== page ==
directions on a map

Level: High Beginning 

Age: 2nd grade through adult 


For this lesson plan, you need several maps (which are supplied).  One map should not have any of the states marked, one map should have all the states marked, and two maps should each be missing labels for eight different states.  (I’ve used a map of the United States here, but you can use a map of the world or a map of the country you are teaching in.  You choose what works best for you and your students!) 


Student Learning Outcomes: 

·  Students will be able to give location information for states on a map, using correct grammatical structures. 

·  Students will be able to give location information for states on a map, using the correct sentence stress.  

·  Students will be able to identify US states. 







Vocabulary: States/Directions 

You are trying to elicit information from the students.  Show students a blank map of the U.S. Ask students:  

·   Have you traveled in the U.S?  Which states have you visited?  (If a student knows a state, have them come up and write it on the map.) 

·   Do you know any other states? (Don’t let them get so many that they sabotage the later activity.  Stop after 4 or 5.)  This time you write in the states they know to save time.  

·   Go over “north,” “south,” “east,” “west” 




To give a location of a state, we can say where it is in relation to other states.  For example, if someone asks, “Where is Kansas?”, we can say:  

·      Kansas is south OF Nebraska.  

·      It is north OF Oklahoma.  

·      It is east OF Colorado.  

·      It is west OF Missouri.  

Practice two or three other states: “Let’s try another.  What can we say about Missouri?”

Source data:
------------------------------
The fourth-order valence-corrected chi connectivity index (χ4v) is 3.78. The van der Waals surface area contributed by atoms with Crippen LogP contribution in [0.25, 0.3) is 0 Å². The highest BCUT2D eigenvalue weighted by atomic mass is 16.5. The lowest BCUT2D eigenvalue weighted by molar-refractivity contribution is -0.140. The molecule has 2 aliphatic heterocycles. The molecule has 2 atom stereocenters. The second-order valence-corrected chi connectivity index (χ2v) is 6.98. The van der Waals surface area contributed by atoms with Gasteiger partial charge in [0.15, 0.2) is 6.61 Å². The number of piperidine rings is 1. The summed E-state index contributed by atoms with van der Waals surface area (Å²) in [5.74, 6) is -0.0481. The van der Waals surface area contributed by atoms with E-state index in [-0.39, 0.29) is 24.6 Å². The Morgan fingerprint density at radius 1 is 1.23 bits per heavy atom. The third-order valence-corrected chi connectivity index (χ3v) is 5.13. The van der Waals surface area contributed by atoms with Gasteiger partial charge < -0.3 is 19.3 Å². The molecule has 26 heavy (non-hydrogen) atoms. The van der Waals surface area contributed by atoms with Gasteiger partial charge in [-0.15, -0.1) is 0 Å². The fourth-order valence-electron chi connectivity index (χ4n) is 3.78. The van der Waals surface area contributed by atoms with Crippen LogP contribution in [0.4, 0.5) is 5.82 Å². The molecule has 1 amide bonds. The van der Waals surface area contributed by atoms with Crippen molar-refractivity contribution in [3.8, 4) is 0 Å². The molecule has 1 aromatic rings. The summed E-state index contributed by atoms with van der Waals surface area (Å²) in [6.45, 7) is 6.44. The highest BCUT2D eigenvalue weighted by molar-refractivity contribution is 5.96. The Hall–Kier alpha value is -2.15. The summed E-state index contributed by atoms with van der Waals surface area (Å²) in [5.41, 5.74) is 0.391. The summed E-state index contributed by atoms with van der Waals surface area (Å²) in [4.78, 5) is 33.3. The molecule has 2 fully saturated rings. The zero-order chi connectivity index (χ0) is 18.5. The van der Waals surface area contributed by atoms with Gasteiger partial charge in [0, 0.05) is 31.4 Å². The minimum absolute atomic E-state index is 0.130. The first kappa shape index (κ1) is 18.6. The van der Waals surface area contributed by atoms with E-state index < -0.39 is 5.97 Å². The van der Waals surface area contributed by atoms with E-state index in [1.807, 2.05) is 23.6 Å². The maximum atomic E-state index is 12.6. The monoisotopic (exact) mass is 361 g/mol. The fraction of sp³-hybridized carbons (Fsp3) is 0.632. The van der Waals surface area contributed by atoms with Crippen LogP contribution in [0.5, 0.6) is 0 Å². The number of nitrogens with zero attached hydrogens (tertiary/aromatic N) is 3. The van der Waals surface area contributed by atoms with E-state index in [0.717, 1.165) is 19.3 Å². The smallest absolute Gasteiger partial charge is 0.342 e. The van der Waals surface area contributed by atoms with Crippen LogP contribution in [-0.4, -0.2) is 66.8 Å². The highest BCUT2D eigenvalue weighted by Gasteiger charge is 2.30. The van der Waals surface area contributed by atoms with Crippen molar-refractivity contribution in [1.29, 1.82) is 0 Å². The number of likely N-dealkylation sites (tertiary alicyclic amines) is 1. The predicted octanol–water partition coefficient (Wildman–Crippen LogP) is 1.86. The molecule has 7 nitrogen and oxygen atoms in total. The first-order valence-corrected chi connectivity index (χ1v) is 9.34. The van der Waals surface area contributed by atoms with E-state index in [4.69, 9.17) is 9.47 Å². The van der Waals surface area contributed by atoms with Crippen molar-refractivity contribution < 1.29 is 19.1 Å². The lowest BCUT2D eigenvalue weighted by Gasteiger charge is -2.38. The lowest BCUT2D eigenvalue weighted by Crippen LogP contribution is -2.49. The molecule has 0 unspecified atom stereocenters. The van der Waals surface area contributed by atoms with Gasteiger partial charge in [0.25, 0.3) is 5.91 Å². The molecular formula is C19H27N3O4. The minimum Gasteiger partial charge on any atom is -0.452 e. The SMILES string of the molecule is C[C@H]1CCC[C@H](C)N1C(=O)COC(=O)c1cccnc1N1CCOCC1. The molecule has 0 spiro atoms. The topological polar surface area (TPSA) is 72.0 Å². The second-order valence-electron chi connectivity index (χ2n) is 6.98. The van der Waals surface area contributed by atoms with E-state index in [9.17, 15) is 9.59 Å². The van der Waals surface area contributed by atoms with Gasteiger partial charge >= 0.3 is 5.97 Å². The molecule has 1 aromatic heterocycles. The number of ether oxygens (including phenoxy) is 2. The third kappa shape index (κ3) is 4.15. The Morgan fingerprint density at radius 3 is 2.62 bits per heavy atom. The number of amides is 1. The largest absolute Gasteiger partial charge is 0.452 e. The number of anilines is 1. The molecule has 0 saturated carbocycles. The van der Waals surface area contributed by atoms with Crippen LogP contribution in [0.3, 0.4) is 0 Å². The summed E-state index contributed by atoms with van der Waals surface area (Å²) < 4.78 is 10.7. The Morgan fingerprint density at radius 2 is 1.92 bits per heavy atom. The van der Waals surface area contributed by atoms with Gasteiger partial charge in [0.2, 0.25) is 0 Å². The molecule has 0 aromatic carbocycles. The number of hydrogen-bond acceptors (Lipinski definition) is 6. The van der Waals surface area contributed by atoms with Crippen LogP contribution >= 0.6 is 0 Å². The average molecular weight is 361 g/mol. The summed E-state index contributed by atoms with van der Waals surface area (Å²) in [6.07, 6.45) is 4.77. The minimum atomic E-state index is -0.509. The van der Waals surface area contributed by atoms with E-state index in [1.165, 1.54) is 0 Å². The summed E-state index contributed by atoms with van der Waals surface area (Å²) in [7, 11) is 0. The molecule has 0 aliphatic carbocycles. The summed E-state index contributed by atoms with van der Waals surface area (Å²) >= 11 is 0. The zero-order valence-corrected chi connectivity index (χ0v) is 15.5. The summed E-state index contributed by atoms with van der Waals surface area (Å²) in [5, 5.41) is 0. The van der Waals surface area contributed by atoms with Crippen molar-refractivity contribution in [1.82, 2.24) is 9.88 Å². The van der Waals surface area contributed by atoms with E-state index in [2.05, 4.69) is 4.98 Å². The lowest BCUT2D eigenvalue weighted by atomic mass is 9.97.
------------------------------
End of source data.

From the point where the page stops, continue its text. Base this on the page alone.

“Where is California?”  (Introduce phrase “ON the west coast.”  Ask students for the name of a state on the east coast.) Make sure students note the use of prepositions “of” and “on.” 




Pronunciation practice:  

·   Sentence stress: The nouns (the direction and the state) are the stressed words.  The “be” verb and the preposition are unstressed. (KANSAS is SOUTH of NEBRASKA.)  Have students practice some sentences with you, using the correct stress.  Clapping on the stressed words is helpful.



Information Gap Activity  

·   Hold up a map, so students can see some of the names are missing. Tell students, “You will work with a partner.  You will need to help each other find the names of the missing states.”  

·   Group students in pairs, sitting back-to-back.  Distribute maps – Partner 1 has Map 1 with the names of 6 states missing; Partner 2 has Map 2 with the names of 6 other states missing.  

·   Give directions: Each partner will need to find the name of 6 states.  Partner 1 with Map 1 will ask ‘Where is Delaware?’  Partner 2 will answer by saying which state it is north of, south of, east of, and west of. Sts. should label states as they go.  

·   Reverse roles so that Partner 2 with Map 2 now asks for the locations of their missing states.   

·   At the end, show the map with ALL the states labeled, so that students can check their answers.  

During this activity, you will walk around, monitoring that students are using the correct structures